Writing Your First App (Part 2)

The topics covered in this document expand upon the example app developed in Writing Your First App (Part 1). You will gain the most from this tutorial if you follow along by running your own compute node and entering in the code at each step. We begin with the following code:

from sqlalchemy.types import Text, Float
from sqlalchemy.schema import Column
from tropofy.database.tropofy_orm import DataSetMixin
from tropofy.app import AppWithDataSets, Step, StepGroup
from tropofy.widgets import SimpleGrid, KMLMap
from simplekml import Kml


class Store(DataSetMixin):
    name = Column(Text)
    latitude = Column(Float)
    longitude = Column(Float)


class MyKMLMap(KMLMap):
    def get_kml(self, app_session):
        kml = Kml()
        for store in app_session.data_set.query(Store).all():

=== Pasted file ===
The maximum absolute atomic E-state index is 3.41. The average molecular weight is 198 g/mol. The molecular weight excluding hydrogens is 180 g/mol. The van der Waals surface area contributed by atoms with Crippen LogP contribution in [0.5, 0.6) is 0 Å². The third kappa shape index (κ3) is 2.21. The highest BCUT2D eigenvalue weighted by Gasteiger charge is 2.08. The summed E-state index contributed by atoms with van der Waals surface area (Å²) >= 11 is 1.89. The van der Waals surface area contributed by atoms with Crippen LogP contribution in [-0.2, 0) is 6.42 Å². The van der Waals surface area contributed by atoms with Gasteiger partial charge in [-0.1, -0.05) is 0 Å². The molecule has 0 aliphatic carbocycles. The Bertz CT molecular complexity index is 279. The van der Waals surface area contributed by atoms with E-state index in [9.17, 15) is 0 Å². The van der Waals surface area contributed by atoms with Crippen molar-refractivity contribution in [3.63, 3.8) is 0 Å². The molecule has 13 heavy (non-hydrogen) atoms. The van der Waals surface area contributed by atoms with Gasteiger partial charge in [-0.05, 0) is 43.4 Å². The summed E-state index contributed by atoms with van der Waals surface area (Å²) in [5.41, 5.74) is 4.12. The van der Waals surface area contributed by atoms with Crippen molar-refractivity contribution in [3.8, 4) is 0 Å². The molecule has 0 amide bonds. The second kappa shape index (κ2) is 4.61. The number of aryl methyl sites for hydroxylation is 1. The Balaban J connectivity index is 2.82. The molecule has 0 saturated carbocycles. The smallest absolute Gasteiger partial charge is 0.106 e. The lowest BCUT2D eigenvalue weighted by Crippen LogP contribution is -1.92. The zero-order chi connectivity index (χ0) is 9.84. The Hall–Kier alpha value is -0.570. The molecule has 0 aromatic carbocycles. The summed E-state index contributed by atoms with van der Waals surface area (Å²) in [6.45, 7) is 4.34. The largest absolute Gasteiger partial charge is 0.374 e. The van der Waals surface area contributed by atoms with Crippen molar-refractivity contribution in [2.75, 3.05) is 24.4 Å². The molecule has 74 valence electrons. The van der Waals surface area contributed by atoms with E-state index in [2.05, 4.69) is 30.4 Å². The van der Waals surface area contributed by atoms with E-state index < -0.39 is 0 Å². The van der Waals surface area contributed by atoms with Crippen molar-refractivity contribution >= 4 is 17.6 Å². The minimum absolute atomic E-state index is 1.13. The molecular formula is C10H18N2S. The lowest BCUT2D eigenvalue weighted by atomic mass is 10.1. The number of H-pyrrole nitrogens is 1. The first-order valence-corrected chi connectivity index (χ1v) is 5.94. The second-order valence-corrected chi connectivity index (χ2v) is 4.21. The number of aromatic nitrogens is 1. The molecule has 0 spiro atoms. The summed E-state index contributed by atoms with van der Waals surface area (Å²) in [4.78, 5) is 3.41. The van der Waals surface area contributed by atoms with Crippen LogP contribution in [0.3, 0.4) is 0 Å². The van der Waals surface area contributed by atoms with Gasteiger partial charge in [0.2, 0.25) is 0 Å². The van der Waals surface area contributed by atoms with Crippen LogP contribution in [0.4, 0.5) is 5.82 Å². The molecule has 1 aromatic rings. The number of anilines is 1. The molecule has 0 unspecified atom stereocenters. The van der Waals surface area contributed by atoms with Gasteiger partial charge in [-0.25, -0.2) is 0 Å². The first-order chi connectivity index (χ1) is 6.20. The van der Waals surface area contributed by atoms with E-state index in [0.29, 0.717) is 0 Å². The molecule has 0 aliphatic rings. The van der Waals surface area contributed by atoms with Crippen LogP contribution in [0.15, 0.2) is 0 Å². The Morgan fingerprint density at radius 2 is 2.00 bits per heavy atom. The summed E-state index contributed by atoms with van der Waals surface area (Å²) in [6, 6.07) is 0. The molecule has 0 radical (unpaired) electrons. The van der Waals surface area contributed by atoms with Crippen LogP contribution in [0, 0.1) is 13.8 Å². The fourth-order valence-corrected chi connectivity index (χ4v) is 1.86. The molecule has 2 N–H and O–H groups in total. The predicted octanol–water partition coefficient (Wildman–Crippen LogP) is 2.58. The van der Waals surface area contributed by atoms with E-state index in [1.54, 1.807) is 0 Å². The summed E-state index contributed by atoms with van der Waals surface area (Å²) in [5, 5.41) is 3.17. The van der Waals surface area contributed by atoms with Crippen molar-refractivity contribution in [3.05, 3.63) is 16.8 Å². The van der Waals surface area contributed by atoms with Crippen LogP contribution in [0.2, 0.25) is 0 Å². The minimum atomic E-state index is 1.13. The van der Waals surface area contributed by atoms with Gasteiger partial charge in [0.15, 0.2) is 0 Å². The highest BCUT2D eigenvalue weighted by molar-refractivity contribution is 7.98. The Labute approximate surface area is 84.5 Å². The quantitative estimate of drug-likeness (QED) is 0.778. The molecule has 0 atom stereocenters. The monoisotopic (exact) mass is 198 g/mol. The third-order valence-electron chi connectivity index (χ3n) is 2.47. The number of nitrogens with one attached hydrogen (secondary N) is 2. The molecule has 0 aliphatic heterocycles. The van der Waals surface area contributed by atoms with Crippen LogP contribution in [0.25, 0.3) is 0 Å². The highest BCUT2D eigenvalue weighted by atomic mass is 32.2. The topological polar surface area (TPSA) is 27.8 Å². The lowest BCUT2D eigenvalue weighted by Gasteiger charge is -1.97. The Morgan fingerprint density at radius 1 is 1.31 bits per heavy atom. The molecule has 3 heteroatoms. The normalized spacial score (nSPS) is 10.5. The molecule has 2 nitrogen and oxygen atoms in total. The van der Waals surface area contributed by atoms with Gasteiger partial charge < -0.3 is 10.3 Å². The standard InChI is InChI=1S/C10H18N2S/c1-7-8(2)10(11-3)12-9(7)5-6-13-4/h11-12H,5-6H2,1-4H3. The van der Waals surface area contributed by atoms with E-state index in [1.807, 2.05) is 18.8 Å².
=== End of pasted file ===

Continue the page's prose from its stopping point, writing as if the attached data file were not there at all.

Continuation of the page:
kml.newpoint(name=store.name, coords=[(store.longitude, store.latitude)])
        return kml.kml()


class MyFirstApp(AppWithDataSets):
    def get_name(self):
        return "My First App"

    def get_gui(self):
        return [
            StepGroup(name='Stores', steps=[Step(name='Stores', widgets=[SimpleGrid(Store)])]),
            StepGroup(name='Map', steps=[Step(name='Map', widgets=[MyKMLMap()])])
        ]

Database Constraints

Those of you familiar with databases will know that there is a range of constraints that can be put on any table definition. SQLAlchemy provides us with a full range of possible constraints.

Column Types

Our example app currently has a single database table, with three columns, each of which has a specfic type. For each new Store object, all member values must be of the correct type. For example, Store.latitude must be a Float. This is a floating point number (decimal or integer). When a new Store is added in our tropofy.widgets.SimpleGrid, if the column values are not of the correct types, an error will be returned and the Store will not be added to the database. Common SQLAlchemy types include BOOLEAN, FLOAT, INTEGER and TEXT. For a full list, see the SQLAlchemy docs.